After a 17-year hiatus, Major League Soccer is finally returning to South Beach.
Miami’s yet-to-be-named soccer franchise was formally announced in front of a raucous crowd Monday. Fittingly, the event featured the dim lighting, bumping music and amped-up atmosphere you’d expect to find at one of Miami’s infamous nightclubs.
This, however, was the re-birth of soccer in southern Florida and could be a preview of what’s to come with the local expansion team.
Miami is notoriously viewed as a difficult sports town. Wins are the name of the game and when the Miami Heat or Miami Dolphins have a down year, we have seen attendance numbers drop dramatically.
At the same time, Miami is known as a socialite town. Sports are more than a game; they are events and productions. This is where the city’s culture could bode well for soccer.
Expansion franchises like Atlanta and Orlando have developed a proven recipe for success in areas that were once believed to be “difficult” to build a soccer team. They have been able to effectively harness the social culture of the community with the product on the pitch.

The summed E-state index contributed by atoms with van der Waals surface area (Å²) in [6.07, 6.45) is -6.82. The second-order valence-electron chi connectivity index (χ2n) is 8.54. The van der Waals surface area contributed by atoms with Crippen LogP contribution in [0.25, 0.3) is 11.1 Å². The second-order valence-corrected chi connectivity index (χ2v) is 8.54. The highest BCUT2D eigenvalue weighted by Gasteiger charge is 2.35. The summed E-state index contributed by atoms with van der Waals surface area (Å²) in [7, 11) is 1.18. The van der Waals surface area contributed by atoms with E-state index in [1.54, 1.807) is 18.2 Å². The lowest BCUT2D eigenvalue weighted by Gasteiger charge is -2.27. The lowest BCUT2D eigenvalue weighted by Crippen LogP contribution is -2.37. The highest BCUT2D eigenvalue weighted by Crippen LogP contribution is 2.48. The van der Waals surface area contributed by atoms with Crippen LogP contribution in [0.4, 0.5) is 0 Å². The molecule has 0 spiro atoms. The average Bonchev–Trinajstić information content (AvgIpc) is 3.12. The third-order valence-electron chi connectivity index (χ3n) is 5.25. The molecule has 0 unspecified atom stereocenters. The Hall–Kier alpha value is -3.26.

If football is the equivalent of a backyard BBQ, soccer is the sports-version of happy hour.
That’s why we believe round two in Miami will be different. Where the Miami Fusion struggled to draw fans and create a cohesive culture, the yet-to-be-named Beckham franchise has a lot more to build off of.
Miami as a region showed its potential as a 21st-century soccer powerhouse in late 2017. More than 66,000 people showed up to watch an international friendly between Barcelona and Real Madrid. Then days later the city’s non-MLS team, Miami FC, drew a record 10,415 on a weeknight for a quarterfinal U.S. Open Cup match.
The energy during those matches, as well as the energy in the room during Monday’s announcement event, showed what is possible if the new owners can focus on developing a fan environment that complements the city.